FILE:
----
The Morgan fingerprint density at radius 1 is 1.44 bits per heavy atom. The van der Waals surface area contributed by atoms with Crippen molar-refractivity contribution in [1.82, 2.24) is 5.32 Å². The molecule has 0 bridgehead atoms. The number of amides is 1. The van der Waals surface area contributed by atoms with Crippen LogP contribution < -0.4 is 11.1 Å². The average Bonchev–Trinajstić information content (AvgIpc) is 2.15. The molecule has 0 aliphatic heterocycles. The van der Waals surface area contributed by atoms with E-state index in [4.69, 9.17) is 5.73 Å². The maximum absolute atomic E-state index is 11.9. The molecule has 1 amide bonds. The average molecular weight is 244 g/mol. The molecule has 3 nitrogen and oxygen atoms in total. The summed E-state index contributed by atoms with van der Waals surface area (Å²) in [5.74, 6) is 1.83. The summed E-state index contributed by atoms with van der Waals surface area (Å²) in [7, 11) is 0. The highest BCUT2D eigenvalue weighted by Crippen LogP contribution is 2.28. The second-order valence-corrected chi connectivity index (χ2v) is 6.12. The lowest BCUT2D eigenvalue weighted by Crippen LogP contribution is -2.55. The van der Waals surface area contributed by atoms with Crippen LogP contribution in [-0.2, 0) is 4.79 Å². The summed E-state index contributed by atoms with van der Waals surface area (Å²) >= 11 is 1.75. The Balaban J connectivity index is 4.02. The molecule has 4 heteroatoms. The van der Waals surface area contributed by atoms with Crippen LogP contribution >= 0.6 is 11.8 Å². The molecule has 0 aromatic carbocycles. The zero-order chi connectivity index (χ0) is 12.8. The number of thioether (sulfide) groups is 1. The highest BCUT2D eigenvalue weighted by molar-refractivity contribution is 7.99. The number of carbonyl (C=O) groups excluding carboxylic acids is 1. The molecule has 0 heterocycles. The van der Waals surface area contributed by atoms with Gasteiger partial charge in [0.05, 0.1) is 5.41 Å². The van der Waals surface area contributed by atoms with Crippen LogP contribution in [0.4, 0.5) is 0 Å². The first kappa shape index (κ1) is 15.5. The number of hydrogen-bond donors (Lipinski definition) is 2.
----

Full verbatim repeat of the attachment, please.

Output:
The Morgan fingerprint density at radius 1 is 1.44 bits per heavy atom. The van der Waals surface area contributed by atoms with Crippen molar-refractivity contribution in [1.82, 2.24) is 5.32 Å². The molecule has 0 bridgehead atoms. The number of amides is 1. The van der Waals surface area contributed by atoms with Crippen LogP contribution < -0.4 is 11.1 Å². The average Bonchev–Trinajstić information content (AvgIpc) is 2.15. The molecule has 0 aliphatic heterocycles. The van der Waals surface area contributed by atoms with E-state index in [4.69, 9.17) is 5.73 Å². The maximum absolute atomic E-state index is 11.9. The molecule has 1 amide bonds. The average molecular weight is 244 g/mol. The molecule has 3 nitrogen and oxygen atoms in total. The summed E-state index contributed by atoms with van der Waals surface area (Å²) in [5.74, 6) is 1.83. The summed E-state index contributed by atoms with van der Waals surface area (Å²) in [7, 11) is 0. The highest BCUT2D eigenvalue weighted by Crippen LogP contribution is 2.28. The second-order valence-corrected chi connectivity index (χ2v) is 6.12. The lowest BCUT2D eigenvalue weighted by Crippen LogP contribution is -2.55. The van der Waals surface area contributed by atoms with Crippen LogP contribution in [-0.2, 0) is 4.79 Å². The summed E-state index contributed by atoms with van der Waals surface area (Å²) >= 11 is 1.75. The Balaban J connectivity index is 4.02. The molecule has 4 heteroatoms. The van der Waals surface area contributed by atoms with Crippen LogP contribution >= 0.6 is 11.8 Å². The molecule has 0 aromatic carbocycles. The zero-order chi connectivity index (χ0) is 12.8. The number of thioether (sulfide) groups is 1. The highest BCUT2D eigenvalue weighted by molar-refractivity contribution is 7.99. The number of carbonyl (C=O) groups excluding carboxylic acids is 1. The molecule has 0 heterocycles. The van der Waals surface area contributed by atoms with Gasteiger partial charge in [0.05, 0.1) is 5.41 Å². The van der Waals surface area contributed by atoms with Crippen LogP contribution in [0.4, 0.5) is 0 Å². The first kappa shape index (κ1) is 15.5. The number of hydrogen-bond donors (Lipinski definition) is 2.